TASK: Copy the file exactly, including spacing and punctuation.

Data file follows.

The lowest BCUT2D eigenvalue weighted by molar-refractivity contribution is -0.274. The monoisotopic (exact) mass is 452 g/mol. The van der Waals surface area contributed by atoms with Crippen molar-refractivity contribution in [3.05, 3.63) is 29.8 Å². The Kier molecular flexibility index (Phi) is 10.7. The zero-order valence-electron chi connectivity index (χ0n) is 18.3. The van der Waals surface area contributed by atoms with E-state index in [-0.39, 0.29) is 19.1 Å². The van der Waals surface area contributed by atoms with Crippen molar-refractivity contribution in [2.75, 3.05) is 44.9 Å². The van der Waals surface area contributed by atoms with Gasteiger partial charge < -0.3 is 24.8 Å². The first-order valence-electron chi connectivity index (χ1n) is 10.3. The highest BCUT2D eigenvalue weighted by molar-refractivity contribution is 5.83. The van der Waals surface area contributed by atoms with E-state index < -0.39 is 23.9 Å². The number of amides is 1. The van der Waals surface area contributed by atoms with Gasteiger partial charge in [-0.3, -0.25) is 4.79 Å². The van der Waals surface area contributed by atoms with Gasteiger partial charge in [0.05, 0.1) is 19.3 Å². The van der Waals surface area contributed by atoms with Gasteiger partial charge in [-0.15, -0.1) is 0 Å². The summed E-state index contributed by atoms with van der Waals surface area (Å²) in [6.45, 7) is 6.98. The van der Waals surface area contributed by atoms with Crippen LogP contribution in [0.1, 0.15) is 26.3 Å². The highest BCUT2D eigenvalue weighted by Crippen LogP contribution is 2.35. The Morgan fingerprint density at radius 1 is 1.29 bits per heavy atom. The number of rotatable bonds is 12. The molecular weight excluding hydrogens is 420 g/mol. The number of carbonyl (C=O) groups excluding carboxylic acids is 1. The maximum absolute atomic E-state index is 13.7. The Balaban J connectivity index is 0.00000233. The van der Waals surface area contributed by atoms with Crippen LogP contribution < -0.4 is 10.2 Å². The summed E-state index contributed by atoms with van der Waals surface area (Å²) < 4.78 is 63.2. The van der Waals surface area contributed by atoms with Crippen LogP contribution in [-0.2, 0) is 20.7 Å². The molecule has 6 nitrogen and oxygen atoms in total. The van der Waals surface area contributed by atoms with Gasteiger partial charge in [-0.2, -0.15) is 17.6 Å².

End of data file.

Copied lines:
The lowest BCUT2D eigenvalue weighted by molar-refractivity contribution is -0.274. The monoisotopic (exact) mass is 452 g/mol. The van der Waals surface area contributed by atoms with Crippen molar-refractivity contribution in [3.05, 3.63) is 29.8 Å². The Kier molecular flexibility index (Phi) is 10.7. The zero-order valence-electron chi connectivity index (χ0n) is 18.3. The van der Waals surface area contributed by atoms with E-state index in [-0.39, 0.29) is 19.1 Å². The van der Waals surface area contributed by atoms with Crippen molar-refractivity contribution in [2.75, 3.05) is 44.9 Å². The van der Waals surface area contributed by atoms with Gasteiger partial charge < -0.3 is 24.8 Å². The first-order valence-electron chi connectivity index (χ1n) is 10.3. The highest BCUT2D eigenvalue weighted by molar-refractivity contribution is 5.83. The van der Waals surface area contributed by atoms with E-state index < -0.39 is 23.9 Å². The number of amides is 1. The van der Waals surface area contributed by atoms with Gasteiger partial charge in [-0.3, -0.25) is 4.79 Å². The van der Waals surface area contributed by atoms with Gasteiger partial charge in [0.05, 0.1) is 19.3 Å². The van der Waals surface area contributed by atoms with Gasteiger partial charge in [-0.15, -0.1) is 0 Å². The summed E-state index contributed by atoms with van der Waals surface area (Å²) in [6.45, 7) is 6.98. The van der Waals surface area contributed by atoms with Crippen LogP contribution in [0.1, 0.15) is 26.3 Å². The highest BCUT2D eigenvalue weighted by Crippen LogP contribution is 2.35. The Morgan fingerprint density at radius 1 is 1.29 bits per heavy atom. The number of rotatable bonds is 12. The molecular weight excluding hydrogens is 420 g/mol. The number of carbonyl (C=O) groups excluding carboxylic acids is 1. The maximum absolute atomic E-state index is 13.7. The Balaban J connectivity index is 0.00000233. The van der Waals surface area contributed by atoms with Crippen LogP contribution < -0.4 is 10.2 Å². The summed E-state index contributed by atoms with van der Waals surface area (Å²) < 4.78 is 63.2. The van der Waals surface area contributed by atoms with Crippen LogP contribution in [-0.2, 0) is 20.7 Å². The molecule has 6 nitrogen and oxygen atoms in total. The van der Waals surface area contributed by atoms with Gasteiger partial charge in [-0.2, -0.15) is 17.6 Å².